Team makes coach’s transition easy

A lot of times assistant coaches play more of the “unsung hero role” on a team while the spotlight is for the most part on head coaches.

Such is the case with Laurie Merian, assistant women’s lacrosse coach at University of Detroit Mercy.

Born and raised in Maryland, Merian played soccer early on, but picked up lacrosse in the sixth grade. She played all through high school and ended up attending Belmont Abbey College, a Division II program outside of Charlotte, N.C.

 “I had family in North Carolina so that played a big role in choosing the college I wanted to attend,” said Merian.

When it became time to choose between college soccer and lacrosse, she realized she couldn’t give one up and decided to pursue both.

As a freshman, Merian received several awards: top freshman female athlete at Belmont, freshman of the year for Conference Carolina, freshman first team all-conference, rookie all-American and second team all-region. That year, her soccer team won the conference championship.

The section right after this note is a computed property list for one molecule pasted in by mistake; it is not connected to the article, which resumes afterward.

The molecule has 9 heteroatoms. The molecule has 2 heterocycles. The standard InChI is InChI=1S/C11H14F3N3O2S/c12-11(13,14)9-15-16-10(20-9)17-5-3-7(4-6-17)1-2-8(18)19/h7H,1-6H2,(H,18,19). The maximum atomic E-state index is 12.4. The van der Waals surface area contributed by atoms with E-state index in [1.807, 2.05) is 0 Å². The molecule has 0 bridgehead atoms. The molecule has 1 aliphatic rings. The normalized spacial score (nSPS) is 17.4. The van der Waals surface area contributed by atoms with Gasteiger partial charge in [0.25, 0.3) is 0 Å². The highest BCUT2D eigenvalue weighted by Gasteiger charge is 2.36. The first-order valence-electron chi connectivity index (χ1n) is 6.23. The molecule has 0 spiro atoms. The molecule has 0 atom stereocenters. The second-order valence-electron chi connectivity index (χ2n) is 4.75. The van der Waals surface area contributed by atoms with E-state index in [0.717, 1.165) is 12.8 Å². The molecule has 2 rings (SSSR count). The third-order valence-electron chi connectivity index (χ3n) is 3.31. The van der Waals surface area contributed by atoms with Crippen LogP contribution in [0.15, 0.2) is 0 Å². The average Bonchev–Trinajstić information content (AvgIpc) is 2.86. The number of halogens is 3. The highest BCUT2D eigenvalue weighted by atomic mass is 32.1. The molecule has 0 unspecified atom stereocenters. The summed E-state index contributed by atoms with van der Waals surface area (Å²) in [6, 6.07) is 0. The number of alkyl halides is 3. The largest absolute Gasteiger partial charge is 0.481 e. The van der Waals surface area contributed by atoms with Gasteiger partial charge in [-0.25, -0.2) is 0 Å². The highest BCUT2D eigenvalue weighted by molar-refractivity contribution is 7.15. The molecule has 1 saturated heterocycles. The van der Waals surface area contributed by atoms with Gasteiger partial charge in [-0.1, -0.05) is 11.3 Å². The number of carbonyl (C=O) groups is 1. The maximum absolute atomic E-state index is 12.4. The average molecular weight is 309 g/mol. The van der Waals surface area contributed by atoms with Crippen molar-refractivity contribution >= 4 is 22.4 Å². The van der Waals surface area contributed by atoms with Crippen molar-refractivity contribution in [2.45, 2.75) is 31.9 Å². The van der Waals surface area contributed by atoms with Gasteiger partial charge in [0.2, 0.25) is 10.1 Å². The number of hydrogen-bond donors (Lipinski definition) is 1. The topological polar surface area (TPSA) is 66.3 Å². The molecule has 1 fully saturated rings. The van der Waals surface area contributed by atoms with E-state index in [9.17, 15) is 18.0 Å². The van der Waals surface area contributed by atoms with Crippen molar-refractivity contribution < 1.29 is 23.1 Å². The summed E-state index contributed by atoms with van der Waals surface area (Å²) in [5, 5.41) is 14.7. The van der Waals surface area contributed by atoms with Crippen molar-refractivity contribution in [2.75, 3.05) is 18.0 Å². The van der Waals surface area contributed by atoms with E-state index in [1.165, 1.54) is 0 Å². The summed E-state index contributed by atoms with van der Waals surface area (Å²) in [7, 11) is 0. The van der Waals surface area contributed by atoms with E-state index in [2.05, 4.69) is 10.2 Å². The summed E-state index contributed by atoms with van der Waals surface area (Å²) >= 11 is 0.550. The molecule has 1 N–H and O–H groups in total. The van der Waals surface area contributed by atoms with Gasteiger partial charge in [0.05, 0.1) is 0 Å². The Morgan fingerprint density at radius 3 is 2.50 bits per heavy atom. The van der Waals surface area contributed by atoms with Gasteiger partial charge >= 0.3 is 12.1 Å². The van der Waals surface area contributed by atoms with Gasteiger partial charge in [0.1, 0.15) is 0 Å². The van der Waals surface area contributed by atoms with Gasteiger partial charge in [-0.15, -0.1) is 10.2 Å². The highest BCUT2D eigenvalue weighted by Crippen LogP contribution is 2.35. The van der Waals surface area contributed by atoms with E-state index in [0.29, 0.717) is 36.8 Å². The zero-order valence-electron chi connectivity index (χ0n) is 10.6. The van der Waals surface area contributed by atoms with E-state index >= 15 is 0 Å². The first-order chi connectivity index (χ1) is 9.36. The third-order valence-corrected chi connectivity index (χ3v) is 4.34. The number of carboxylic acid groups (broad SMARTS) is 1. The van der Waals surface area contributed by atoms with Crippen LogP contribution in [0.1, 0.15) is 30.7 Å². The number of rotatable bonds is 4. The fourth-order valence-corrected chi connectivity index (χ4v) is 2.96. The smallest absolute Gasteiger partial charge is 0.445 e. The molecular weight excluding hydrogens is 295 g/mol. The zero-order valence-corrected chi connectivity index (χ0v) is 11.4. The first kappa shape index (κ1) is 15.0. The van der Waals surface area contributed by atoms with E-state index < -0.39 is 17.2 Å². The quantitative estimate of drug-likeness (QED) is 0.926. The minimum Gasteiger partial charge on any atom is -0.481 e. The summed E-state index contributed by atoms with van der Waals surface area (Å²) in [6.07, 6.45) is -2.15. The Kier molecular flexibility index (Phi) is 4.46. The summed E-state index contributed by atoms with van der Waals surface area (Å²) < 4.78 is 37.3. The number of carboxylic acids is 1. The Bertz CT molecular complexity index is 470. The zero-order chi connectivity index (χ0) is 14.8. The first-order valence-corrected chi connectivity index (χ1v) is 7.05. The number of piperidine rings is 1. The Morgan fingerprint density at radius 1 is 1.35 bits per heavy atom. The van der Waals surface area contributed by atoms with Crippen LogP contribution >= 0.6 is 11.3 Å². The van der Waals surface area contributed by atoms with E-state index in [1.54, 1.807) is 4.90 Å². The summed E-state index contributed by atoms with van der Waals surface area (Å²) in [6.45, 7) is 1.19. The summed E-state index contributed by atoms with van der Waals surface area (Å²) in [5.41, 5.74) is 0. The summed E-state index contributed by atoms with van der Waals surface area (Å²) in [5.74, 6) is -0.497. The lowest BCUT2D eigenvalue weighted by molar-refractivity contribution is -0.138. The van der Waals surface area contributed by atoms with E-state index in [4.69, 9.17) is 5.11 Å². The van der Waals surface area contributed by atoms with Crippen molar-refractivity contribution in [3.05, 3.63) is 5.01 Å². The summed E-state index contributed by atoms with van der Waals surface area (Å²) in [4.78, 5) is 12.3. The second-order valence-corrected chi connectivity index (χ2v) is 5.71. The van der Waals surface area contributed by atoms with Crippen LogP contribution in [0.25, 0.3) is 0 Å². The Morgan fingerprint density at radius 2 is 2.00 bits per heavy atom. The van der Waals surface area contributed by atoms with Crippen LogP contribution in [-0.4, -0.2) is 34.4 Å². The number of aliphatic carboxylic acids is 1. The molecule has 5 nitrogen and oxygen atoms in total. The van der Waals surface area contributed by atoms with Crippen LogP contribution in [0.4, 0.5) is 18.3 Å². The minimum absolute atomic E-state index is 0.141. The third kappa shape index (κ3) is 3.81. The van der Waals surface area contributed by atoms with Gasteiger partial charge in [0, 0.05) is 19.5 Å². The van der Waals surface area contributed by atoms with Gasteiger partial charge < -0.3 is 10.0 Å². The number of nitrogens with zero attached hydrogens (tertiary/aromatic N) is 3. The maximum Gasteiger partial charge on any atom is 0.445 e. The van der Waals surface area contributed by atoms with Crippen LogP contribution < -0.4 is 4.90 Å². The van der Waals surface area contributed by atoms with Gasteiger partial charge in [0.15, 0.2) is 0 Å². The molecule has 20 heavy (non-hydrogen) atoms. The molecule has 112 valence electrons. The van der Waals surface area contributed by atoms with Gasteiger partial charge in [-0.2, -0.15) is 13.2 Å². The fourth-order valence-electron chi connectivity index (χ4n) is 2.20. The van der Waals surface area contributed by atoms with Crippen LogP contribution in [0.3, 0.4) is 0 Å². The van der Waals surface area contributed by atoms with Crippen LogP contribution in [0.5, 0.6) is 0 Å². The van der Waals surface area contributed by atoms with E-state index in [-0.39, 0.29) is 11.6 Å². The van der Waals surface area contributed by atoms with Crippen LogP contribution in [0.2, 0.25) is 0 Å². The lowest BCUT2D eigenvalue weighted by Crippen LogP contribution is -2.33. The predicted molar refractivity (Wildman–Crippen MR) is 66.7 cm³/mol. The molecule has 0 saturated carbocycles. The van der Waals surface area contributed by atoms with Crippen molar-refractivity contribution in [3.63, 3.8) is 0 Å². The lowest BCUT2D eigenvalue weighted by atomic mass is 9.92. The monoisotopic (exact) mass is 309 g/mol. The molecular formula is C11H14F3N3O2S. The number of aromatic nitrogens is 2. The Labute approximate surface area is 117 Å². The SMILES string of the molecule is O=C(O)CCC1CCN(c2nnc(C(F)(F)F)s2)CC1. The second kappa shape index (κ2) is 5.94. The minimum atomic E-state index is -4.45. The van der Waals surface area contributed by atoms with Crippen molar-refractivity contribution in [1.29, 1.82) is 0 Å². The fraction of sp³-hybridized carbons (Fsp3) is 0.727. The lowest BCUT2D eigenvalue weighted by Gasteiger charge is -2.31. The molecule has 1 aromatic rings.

Sophomore year, she added to those accomplishments, earning first team all-conference and all-region. She was made a captain her junior and senior year and continued accumulate honors.

After college she was living at home with her parents, trying to figure out what career path she wanted to take when her old lacrosse coach reached out to her about starting a lacrosse program at Alma.

“I said, ‘No way, I can’t be a head coach,’ " she said. “But he ended up convincing me and I’m glad he did.”

She served as Alma's head coach for three years and also met her husband, Dan, there. He worked in admissions.

When the Detroit job opened, she said it was difficult to leave Alma.

“When this job came up I couldn’t turn it down. I loved my girls and as hard as it was to leave I had to do what was best for my career,” said Merian. “When I talked to them about it, they understood completely.”

Now Merian is here coaching and absolutely loves it.

“I love working here,” she said. “The team has made it very easy for me to transition.”